In Chapter 1 "The Scriptures and Sin" of Profiting from the Word, A.W. Pink looks at the wrong motives for studying the Bible and presents 7 true purposes for reading God's Word. As part of my family devotional study of this book, I've decided to post my thoughts chapter by chapter and to include portions from the book that are helping me improve my daily Bible reading and study.
Individuals profit from the Word of God through:
- Conviction of Sin--"Such conviction that brings home to the heart the awful ravages which sin has wrought in the human constitution is not to be restricted to the initial experience which immediately precedes conversion."
- Sorrow for Sin--"Do you, my reader, know anything of such an experience? Does your study of the Word produce a broken heart and lead to a humbling of yourself before God? Does it convict you of your sins in such a way that you are brought to daily repentance before Him?"
- Confession of Sin--“'He that covereth his sins shall not prosper: but whoso confesseth and forsaketh them shall have mercy' (Pro 28:13). There can be no spiritual prosperity or fruitfulness (Psa 1:3) while we conceal within our breasts our guilty secrets; only as they are freely owned before God, and that in detail, shall we enjoy His mercy. There is no real peace for the conscience and no rest for the heart while we carry the burden of unconfessed sin. Relief comes when it is fully unbosomed to God."
- Deeper Hatred of Sin--"'Ye that love the Lord, hate evil' (Psa 97:10). 'We cannot love God without hating that which He hates. We are not only to avoid evil, and refuse to continue in it, but we must be up in arms against it, and bear towards it a hearty indignation' (C.H. Spurgeon, 1834-1892)...In Proverbs 8:13, we read: 'The fear of the Lord is to hate evil.' This godly fear comes through reading the Word."
- Forsaking of Sin--"The more the Word is read with the definite object of discovering what is pleasing and what is displeasing to the Lord, the more will His will become known; and if our hearts are right with Him the more will our ways be conformed thereto...Here is another important rule by which we should frequently test ourselves: Is the reading and studying of God’s Word producing a purging of my ways?"
- Fortification against Sin--"The Holy Scriptures are given to us not only for the purpose of revealing our innate sinfulness, and the many, many ways in which we “come short of the glory of God” (Rom 3:23), but also to teach us how to obtain deliverance from sin, how to be kept from displeasing God...Yes, we are to anticipate the future and be fortified against it, by storing up the Word in our hearts for coming emergencies."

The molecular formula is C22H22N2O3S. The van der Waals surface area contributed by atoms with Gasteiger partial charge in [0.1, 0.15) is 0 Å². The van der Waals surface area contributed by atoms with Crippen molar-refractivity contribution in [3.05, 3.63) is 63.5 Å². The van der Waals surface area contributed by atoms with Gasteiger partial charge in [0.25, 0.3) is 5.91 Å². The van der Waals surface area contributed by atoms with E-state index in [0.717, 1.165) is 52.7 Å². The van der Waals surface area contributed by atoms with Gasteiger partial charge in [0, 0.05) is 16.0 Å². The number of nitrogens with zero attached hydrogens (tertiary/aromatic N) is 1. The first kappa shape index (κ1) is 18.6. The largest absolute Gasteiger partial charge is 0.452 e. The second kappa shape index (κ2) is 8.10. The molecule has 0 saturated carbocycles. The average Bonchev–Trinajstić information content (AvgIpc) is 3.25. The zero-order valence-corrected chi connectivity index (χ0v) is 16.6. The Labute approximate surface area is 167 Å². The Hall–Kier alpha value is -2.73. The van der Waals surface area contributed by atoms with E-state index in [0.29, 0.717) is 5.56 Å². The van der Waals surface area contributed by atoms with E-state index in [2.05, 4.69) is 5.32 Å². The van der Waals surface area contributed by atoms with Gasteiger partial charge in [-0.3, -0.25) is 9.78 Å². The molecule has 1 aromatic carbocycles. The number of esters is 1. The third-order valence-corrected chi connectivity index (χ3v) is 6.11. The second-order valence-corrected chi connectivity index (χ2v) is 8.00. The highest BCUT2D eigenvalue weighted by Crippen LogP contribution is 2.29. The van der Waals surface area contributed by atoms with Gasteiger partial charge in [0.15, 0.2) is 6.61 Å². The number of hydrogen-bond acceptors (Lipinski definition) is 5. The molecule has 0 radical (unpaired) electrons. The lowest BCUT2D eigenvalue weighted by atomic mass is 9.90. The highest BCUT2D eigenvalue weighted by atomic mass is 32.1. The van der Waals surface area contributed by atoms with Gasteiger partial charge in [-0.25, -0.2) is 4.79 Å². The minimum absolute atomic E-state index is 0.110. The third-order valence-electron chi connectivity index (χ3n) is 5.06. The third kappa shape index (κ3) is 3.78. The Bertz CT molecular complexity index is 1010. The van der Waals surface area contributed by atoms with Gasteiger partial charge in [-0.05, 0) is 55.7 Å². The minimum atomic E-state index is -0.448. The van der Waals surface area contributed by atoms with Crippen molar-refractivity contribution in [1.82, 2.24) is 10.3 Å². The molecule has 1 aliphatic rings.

- Practicing the Opposite of Sin--"Thus, sin is rebellion against God, the determination to have my own way (Isa 53:6)...Are my thoughts being formed, my heart controlled, and my ways and works regulated by God’s Word?...'We need not only light to know our way, but a heart to walk in it. Direction is necessary because of the blindness of our minds; and the effectual impulsions of grace are necessary because of the wickedness of our hearts. It will not answer our duty to have a naked notion of truths, unless we embrace and pursue them' (Thomas Manton)."
I was struck by the following quote from A.W. Pink under the sixth purpose of fortification against sin. I was especially convicted by Thomas Manton's imagery of the Word soaking from the ear down into the heart (emphasis mine):
"So the more Christ's Word dwells in us 'richly' (Col. 3:16), the less room will there be for the exercise of sin in our hearts and lives. It is not sufficient merely to assent to the veracity of the Scriptures, they require to be received into the affections. It is unspeakably solemn to note that the Holy Spirit specifies as the ground of apostasy, 'because the love of the truth they received not' (2 Thess. 2:10). 'If it lie only in the tongue or in the mind, only to make it a matter of talk and speculation, it will soon be gone. The seed which lies on the surface, the fouls in the air will pick up. Therefore hide it deeply; let it get from the ear into the mind, from the mind into the heart; let it soak in further and further. It is only when it hath a prevailing sovereignty in the heart that we receive it in the love of it--when it is dearer than our dearest lust, then it will stick to us' (Thomas Manton). Nothing else will preserve from the infections of this world, deliver from the temptations of Satan, and be so effective a preservative against sin, as the Word of God received into the affections."
Mr. Pink ends this chapter with the following application questions:
"Has your study of the Bible made you more humble, or more proud—proud of the knowledge you have acquired? Has it raised you in the esteem of your fellow men, or has it led you to take a lower place before God? Has it produced in you a deeper abhorrence and loathing of self, or has it made you more complacent? Has it caused those you mingle with, or perhaps teach, to say, I wish I had your knowledge of the Bible; or does it cause you to pray, Lord give me the faith, the grace, the holiness Thou hast granted my friend, or teacher? 'Meditate upon these things: give thyself wholly to them; that thy profiting may appear unto all' (1Ti 4:15)."
If you are interested in the book and/or study guide, you can freely download them at chapellibrary.org.
I will continue my look at Profiting from the Word in future posts.
Soli Deo Gloria!
"Now ye are clean through the word which I [Jesus] have spoken unto you," (John 15:3).